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What Happens to Recovery After COVID?

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What Happens to Recovery After COVID?

Extended solitude changes the way your brain functions. After several months of quarantine, many recovering addicts find themselves returning to old destructive thought patterns that they worked very hard in rehab to move beyond. This is why AA groups always chirp, “It only works if you work it!” There is a lot of truth to that statement. But during COVID-19 social distancing, most recovering addicts found themselves in a position where it was very difficult, if not impossible to work the program. AA meetings were deemed a public health risk. Not everyone transitioned very well to video meetings or found them as helpful in staving off depression and anxiety. This would be easier to accept if there was any end to the pandemic in sight. But as the curve stubbornly refuses to plateau due to climbing cases, some may start to wonder what happens to recovery after COVID.

Recovery After COVID

Talking About Your COVID Struggles

Addiction recovery teaches the importance of processing painful events in the addict’s past. Up until March 2020, most of those events fell under categories such as bad relationships, childhood issues, dysfunctional homes, and so on. But COVID-19 presented a unique event that most of us could never imagine affecting our lives: being isolated for 3+ months to contain a pandemic. Since recovery is about processing painful events, it’s important to validate how quarantine affected your mental health.

One particular issue to address with brutal honesty is any backslides or relapses that occurred during isolation. For many addicts, these could very well have happened without anyone being the wiser. But going back to the fellowship and omitting a slip up only hurts your recovery. Though it may feel shameful to lay your struggles with relapse bare, that is a cornerstone of recovery. Not doing so only makes the journey forward harder.

But not all difficulties with isolation need to involve backslides. No mental health problems are too mundane to share with a support network, because it’s quite likely that these problems are not fully lapsed as all of us begin returning to our old routines. It takes time to transition back to normalcy. It is also likely that you are not alone in the way you felt and/or are currently feeling. Connecting with others in the fellowship who are similarly struggling will help them feel less alone in their own recovery.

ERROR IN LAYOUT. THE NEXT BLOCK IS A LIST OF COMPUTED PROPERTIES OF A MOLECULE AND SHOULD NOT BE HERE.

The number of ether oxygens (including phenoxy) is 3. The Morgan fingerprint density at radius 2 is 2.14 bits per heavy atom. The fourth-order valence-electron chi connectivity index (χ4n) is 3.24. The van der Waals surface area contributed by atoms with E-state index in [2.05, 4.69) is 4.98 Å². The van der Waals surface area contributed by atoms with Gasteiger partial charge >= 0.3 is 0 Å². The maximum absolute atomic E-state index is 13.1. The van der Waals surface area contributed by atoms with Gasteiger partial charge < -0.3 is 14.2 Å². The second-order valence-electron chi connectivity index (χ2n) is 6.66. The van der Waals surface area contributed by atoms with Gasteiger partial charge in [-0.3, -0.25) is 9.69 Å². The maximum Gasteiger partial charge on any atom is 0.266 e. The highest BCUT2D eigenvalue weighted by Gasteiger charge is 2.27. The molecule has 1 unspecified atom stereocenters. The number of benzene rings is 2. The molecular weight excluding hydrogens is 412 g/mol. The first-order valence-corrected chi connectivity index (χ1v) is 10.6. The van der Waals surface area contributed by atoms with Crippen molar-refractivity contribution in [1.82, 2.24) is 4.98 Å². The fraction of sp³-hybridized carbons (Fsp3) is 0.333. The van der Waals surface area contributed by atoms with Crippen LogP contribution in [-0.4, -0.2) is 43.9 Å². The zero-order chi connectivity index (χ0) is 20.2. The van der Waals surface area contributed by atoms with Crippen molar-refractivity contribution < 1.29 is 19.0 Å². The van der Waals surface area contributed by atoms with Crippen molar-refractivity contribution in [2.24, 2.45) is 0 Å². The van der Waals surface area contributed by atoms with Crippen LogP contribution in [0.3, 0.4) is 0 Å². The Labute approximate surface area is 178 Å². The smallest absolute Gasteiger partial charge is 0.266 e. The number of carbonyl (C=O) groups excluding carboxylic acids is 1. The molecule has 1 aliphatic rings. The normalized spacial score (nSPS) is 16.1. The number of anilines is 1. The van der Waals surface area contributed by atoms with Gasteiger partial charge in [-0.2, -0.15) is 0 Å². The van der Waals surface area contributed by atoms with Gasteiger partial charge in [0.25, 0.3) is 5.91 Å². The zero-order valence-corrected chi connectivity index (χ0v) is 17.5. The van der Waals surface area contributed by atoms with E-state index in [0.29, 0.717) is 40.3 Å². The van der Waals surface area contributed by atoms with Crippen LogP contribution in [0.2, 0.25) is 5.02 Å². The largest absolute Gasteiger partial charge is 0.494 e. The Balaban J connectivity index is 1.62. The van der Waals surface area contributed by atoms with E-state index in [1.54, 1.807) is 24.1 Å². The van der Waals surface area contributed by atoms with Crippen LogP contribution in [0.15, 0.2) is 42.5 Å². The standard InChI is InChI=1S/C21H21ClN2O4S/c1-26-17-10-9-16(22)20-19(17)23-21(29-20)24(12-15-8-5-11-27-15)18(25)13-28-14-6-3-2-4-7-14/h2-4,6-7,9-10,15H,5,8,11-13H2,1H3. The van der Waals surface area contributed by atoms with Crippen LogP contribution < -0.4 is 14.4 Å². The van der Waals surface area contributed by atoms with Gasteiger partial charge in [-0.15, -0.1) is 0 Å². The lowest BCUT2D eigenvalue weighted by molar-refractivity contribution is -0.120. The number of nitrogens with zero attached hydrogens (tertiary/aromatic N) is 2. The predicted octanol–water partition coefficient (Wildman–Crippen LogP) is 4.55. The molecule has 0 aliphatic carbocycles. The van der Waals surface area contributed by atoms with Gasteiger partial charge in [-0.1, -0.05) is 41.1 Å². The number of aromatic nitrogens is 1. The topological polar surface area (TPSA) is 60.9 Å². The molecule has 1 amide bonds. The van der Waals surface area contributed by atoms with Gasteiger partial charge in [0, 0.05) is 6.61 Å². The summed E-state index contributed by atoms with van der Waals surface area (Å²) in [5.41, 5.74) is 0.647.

Re-Establishing Sober Maintenance Routines

Finding meetings can be difficult as we start to return to our pre-COVID sober routines. Many AA and NA spaces are still closed, particularly in states with stricter reopening laws like California. Putting it off indefinitely presents an attractive alternative. But this sets a dangerous precedent for recovery: healthy routines keep our mind in a good space. Prioritizing good habits sets the mind back on track for a happier and more successful sobriety.

Many recovering addicts worry that recovery after COVID will never be the same. But although in-person meetings are still largely closed now, they will begin to open up more, and slowly things will return back to normal. Gyms are starting to re-open to get back in the groove of exercising, beaches are opening for safe social gatherings; these sober maintenance activities may be altered with masks and being farther away from others, but they’re still coming within reach. Experts and industry specialists speculate that we may have to wait for a vaccine to get to pre-COVID levels of community interaction (concerts, sports, festivals, and other close-quarter social events). It may take another year to get to that point, so recovery after COVID will still require a higher amount of dedication and patience than most recovering addicts have ever experienced. But we’re getting there.

Recovery After COVID: Will Things Ever Feel Normal Again?

The easing of social distancing restrictions presents the first opportunity in a long time to break away from ingrained habits from quarantine. But despite this slowly increasing access to being around other people, it will likely be a long time before things start to feel like they did before COVID. The struggle and frustration of accepting that is normal, and should be shared with the fellowship to avoid relapsing during these difficult times.


If you or a loved one is struggling with substance abuse, our addiction counselors are available 24/7 by phone: (833) 433-0448

Posted in Addiction, Culture, Health and Wellness, Recovery, Relapse